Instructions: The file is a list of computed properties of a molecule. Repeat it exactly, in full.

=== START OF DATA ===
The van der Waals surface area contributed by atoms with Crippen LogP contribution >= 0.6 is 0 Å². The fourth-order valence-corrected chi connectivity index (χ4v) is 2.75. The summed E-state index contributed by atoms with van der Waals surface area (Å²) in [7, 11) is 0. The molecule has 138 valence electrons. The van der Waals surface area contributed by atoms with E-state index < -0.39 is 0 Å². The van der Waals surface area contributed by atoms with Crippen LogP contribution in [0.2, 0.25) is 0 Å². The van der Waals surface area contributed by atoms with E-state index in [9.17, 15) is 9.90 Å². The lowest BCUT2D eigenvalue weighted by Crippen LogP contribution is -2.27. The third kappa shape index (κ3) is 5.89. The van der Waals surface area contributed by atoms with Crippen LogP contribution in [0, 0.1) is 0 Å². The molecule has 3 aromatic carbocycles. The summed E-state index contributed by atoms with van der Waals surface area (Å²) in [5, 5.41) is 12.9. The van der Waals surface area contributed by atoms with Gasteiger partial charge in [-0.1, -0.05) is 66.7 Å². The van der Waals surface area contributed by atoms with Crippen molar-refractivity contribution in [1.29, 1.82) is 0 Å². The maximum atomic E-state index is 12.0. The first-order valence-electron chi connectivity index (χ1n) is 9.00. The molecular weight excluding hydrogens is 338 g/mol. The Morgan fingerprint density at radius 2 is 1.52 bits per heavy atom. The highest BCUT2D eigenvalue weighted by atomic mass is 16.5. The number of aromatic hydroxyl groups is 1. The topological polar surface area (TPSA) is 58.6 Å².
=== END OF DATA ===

The van der Waals surface area contributed by atoms with Crippen LogP contribution >= 0.6 is 0 Å². The fourth-order valence-corrected chi connectivity index (χ4v) is 2.75. The summed E-state index contributed by atoms with van der Waals surface area (Å²) in [7, 11) is 0. The molecule has 138 valence electrons. The van der Waals surface area contributed by atoms with E-state index < -0.39 is 0 Å². The van der Waals surface area contributed by atoms with Crippen LogP contribution in [0.2, 0.25) is 0 Å². The van der Waals surface area contributed by atoms with E-state index in [9.17, 15) is 9.90 Å². The lowest BCUT2D eigenvalue weighted by Crippen LogP contribution is -2.27. The third kappa shape index (κ3) is 5.89. The van der Waals surface area contributed by atoms with Crippen LogP contribution in [0, 0.1) is 0 Å². The molecule has 3 aromatic carbocycles. The summed E-state index contributed by atoms with van der Waals surface area (Å²) in [5, 5.41) is 12.9. The van der Waals surface area contributed by atoms with Gasteiger partial charge in [-0.1, -0.05) is 66.7 Å². The van der Waals surface area contributed by atoms with Crippen molar-refractivity contribution in [1.29, 1.82) is 0 Å². The maximum atomic E-state index is 12.0. The first-order valence-electron chi connectivity index (χ1n) is 9.00. The molecular weight excluding hydrogens is 338 g/mol. The Morgan fingerprint density at radius 2 is 1.52 bits per heavy atom. The highest BCUT2D eigenvalue weighted by atomic mass is 16.5. The number of aromatic hydroxyl groups is 1. The topological polar surface area (TPSA) is 58.6 Å².